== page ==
“A very precarious point.”
That phrase comes from Irwin Redlener, a New York physician and Columbia University professor whose name meant a lot to southeast Louisiana in the dark days after Hurricane Katrina 15 years ago.
His work providing and promoting mobile pediatric clinics was one way our little and deeply hurting world was assisted by benefactors from around the nation and the world.
Now, though, he’s talking about our precarious national situation with the coronavirus pandemic.
In an interview with The New York Times, Redlener said the decline in COVID-19 cases last winter created a false sense of security.
“The fact is that we are in a very precarious point, in that where we go from here is not at all clear,” he said. “On some level, yes, we did drop the daily infection rates and fatality rates, but we dropped them to a level that’s not exactly comforting.”
Redlener said he supported the administration’s emphasis on delivering vaccinations as quickly as possible, and its insistence on keeping mask mandates in place.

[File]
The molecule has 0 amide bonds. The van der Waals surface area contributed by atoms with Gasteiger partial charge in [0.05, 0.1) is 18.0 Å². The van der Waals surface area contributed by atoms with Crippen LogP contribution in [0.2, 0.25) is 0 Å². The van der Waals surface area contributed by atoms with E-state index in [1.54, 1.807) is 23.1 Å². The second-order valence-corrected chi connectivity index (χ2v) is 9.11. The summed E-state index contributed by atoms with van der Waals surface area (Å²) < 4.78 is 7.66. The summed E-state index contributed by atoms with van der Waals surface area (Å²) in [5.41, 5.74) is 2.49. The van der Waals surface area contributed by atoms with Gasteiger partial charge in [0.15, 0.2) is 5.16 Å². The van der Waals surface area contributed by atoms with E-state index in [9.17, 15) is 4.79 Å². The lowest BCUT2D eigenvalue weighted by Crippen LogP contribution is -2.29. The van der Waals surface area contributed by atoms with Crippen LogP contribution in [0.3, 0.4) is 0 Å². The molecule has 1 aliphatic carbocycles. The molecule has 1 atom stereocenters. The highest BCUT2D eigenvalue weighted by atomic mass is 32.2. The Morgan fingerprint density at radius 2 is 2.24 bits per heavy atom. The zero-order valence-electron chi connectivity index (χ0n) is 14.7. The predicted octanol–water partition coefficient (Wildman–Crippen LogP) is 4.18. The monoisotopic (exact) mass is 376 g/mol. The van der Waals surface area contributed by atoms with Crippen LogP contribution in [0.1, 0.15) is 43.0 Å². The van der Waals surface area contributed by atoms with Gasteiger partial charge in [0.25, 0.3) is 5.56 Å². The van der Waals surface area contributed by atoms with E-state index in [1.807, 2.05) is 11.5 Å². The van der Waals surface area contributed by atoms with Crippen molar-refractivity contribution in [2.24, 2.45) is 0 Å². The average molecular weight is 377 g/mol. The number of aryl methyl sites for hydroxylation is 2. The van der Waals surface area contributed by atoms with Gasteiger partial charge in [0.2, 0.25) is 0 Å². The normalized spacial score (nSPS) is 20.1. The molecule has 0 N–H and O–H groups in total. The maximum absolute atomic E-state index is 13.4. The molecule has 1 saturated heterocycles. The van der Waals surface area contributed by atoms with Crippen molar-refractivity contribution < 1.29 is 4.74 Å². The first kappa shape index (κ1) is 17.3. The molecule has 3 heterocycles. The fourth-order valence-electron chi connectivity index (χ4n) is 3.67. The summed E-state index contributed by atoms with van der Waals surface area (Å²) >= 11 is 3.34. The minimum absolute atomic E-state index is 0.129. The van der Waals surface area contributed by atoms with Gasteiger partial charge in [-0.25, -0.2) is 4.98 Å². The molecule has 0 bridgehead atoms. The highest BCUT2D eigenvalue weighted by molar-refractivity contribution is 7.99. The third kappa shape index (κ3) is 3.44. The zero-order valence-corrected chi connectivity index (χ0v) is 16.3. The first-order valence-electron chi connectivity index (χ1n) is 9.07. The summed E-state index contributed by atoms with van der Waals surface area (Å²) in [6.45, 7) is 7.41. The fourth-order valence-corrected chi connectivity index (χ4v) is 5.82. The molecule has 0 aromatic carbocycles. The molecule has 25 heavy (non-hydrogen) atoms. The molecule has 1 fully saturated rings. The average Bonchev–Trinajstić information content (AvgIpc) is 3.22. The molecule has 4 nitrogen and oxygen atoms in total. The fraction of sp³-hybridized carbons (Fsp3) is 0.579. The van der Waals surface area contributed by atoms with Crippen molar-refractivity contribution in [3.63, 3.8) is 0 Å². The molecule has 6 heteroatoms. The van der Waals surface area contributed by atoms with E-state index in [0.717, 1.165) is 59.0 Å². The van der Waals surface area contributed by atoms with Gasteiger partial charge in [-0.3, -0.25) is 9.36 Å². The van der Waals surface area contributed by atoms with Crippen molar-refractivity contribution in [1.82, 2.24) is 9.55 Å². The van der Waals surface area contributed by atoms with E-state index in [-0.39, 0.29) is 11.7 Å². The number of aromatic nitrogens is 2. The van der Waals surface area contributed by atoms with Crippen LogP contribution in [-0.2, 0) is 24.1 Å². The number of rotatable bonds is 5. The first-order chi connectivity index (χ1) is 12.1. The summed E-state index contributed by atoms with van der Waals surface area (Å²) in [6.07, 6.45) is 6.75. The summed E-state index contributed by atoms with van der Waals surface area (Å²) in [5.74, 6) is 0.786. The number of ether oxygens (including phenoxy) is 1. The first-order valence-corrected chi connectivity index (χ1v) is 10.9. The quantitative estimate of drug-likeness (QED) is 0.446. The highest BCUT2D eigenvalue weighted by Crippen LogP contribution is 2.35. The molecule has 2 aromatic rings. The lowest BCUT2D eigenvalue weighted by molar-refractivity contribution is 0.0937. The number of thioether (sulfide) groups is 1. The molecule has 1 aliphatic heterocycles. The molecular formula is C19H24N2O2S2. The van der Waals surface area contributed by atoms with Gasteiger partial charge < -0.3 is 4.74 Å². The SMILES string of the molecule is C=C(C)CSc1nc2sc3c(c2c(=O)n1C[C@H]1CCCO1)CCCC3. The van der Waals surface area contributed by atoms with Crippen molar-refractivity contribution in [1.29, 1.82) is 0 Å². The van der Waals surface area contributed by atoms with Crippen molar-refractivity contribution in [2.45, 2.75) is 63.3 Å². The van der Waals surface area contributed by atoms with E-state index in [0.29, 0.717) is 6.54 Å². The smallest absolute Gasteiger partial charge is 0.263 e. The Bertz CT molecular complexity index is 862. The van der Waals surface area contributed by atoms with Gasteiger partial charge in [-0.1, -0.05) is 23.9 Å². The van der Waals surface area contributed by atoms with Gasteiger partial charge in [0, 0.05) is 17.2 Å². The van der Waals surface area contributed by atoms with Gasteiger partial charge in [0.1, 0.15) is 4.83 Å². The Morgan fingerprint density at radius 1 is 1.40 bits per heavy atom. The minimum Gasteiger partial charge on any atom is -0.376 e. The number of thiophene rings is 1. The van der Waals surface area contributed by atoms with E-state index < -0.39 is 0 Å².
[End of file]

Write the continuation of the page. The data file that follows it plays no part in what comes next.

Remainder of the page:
“It’s become somewhat of a cliché, but we are running a race between the vaccine and the variants,” he said. “The more time that it takes to get people vaccinated up to a herd immunity level, which people think is about 80%, the longer we’re going to see these outbreaks of COVID-19 that will inevitably create more mutations, more variants.”
It’s good advice from a New York friend of Louisiana. But our hometown heroes are sounding a similar alarm.
With some doses of life-saving vaccines going begging, the pace of inoculation against COVID-19 needs to pick up dramatically. That is not, of course, helped by what we hope is a short "pause" in use of the one-shot Johnson & Johnson vaccine.
Efforts in the private and public sectors of health care are ramping up this week. A mass vaccination site in Baton Rouge with the ability to deliver thousands of shots each day will open Monday at the Bon Carre Business Center on Florida Boulevard.
State public health officials are opening a hotline to answer any vaccination questions and promoting town halls in every region of the state to get the word out.
“We’ve hit the low-hanging fruit of people who are very anxious, ‘I want to be vaccinated yesterday,’” said Dr. Jeffrey Elder, LCMC Health medical director of emergency management who oversees the system’s mass vaccination effort at the Ernest N. Morial Convention Center in New Orleans. “Now, we’re in the trenches.”
Getting to the big percentage of Louisiana folks needed to achieve “herd immunity” against COVID-19 will take a big effort on the part of the state. Dr. Redlener’s advice is relevant to us here, once again.